Metuchen tightens property maintenance code


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METUCHEN — Borough officials are working to strengthen the town’s property maintenance code to deter what officials call a “disconcerting” problem that has arisen over the past few years.

“We have had a few repeats of a rather unusual situation in Metuchen — residential properties that have declined and have been poorly maintained,” Borough Council President Ronald Grayzel said. “This has been particularly disconcerting because many of the properties involve longtime Metuchen residents for a variety of reasons [from] not physically able, financially able or inclined to keep their properties up [to code].”

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At the Borough Council meeting on Sept. 5, the Council is expected to discuss changes to the borough’s property maintenance code ordinance, which will be on the agenda for first reading.

Grayzel, who discussed the matter at a council meeting on Aug. 21, said the situation has posed a problem in a number of neighborhoods.

“Having one unsightly property is not the standard of care in Metuchen,” he said. “We have repeatedly called upon our public officials, Public Works Department and the construction office in an attempt to enforce our standards here in Metuchen.”

Grayzel said over the past couple of years, borough officials have learned the hard way that the borough’s current property maintenance codes are not strong and have not been efficient in providing enough administrative oversight and providing enough penalties to be an incentive for proper care and maintenance of properties.

“At the mayor’s [Peter Cammarano] request, the Borough attorney [Dennis Murphy] and I began the project at looking at and evaluating our property maintenance code,” he said.

Grayzel said the mayor and attorney suggested looking at Woodbridge Township’s property maintenance codes, which have become a model of enforcement in Middlesex County.

“We want a property maintenance code that sets the highest standard of care for maintenance of commercial and residential properties,” he said. “[We want something with] enough disincentive to get people in line with taking care of their properties.”

Grayzel said borough officials do understand that people have private property rights.

“Private property rights need to be respected and our public officials should have the ability to discuss and negotiate with homeowners before they invoke sanctions,” he said.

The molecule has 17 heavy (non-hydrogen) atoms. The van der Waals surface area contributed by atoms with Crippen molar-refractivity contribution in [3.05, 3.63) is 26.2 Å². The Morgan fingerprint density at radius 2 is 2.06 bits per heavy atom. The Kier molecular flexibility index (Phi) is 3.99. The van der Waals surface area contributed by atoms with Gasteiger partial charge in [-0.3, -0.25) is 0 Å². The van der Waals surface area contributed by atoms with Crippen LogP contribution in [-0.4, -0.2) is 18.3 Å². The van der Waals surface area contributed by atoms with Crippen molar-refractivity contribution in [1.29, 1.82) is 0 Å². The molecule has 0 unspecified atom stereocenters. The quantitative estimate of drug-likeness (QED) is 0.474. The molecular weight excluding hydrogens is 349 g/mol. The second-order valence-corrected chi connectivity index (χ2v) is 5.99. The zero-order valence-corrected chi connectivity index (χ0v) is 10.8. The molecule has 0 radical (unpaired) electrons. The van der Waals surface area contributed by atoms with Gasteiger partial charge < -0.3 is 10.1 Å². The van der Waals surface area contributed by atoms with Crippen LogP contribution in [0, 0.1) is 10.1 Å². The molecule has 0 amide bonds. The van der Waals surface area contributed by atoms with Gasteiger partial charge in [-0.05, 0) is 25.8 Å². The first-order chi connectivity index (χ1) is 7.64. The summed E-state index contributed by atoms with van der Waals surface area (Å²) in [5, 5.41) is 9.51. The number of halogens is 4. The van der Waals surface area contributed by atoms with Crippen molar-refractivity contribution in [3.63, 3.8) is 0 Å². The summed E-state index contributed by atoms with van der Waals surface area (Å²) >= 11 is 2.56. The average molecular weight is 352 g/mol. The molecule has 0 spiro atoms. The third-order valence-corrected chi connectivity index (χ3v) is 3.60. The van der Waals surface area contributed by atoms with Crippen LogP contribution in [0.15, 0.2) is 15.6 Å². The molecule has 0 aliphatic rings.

Murphy said the discussion about property maintenance began two years ago when the council passed a vacant property ordinance, which will work hand in hand with the proposed amended property maintenance code ordinance.

“The vacant property ordinance provides that there has to be a registration component to the vacant properties,” he said.

Murphy said the borough utilized input from Woodbridge Township and from seven to eight other town ordinances throughout the county and state.

“We wanted to make [the code] as strict as possible without infringing upon property owner rights,” he said. “We have to keep in mind before the borough can send someone on someone’s private property there has to be some immediate imminent threat of someone’s public safety or welfare.”

In the proposed amended property maintenance ordinance, Murphy said changes will be made to include the maximum amount of fines allowable by state statute of $100 a day per violation and/or a jail term of up to 90 days or community service.

“This would provide a [municipal] court judge with some flexibility [when making a decision],” Murphy said.

Murphy said there was some discussion on who can enforce the ordinance, which will include the Metuchen Department of Public Works director.

He said the proposed amended ordinance adds the prohibition of storage and refuse on residential properties.

“Any construction on site would have to be maintained,” Murphy said adding that the ordinance includes that lawns should not exceed 6 inches.

Murphy said borough officials have gone far as they can go with the proposed amended property maintenance ordinance.

“I know there was some discussion of condemnation [with the property maintenance code],” he said. “When you condemn a property or seek to condemn a property, there are all sorts of due process rights a property owner would have.”

Murphy said there will be legal proceedings.

“You just can’t take someone’s property,” he said.

Councilman Reed Leibried said the council sent a message to absentee landlords with the vacant property ordinance.

“I think some of the additions to [the property maintenance] ordinance will send a clear message to absentee homeowners,” he said. “Our residents work really hard to live in the borough. I understand that at times some people have hard times, struggles and it sounds like the ordinance will work with [these situations; however], at the end of the day, we have to do the right thing for the residents and the neighborhoods.”

Cammarano said addressing the issue has been a long time coming.

“The [issue of constant repeaters without a tightened maintenance code] has been one of the more frustrating things that borough officials have had to deal with,” he said.

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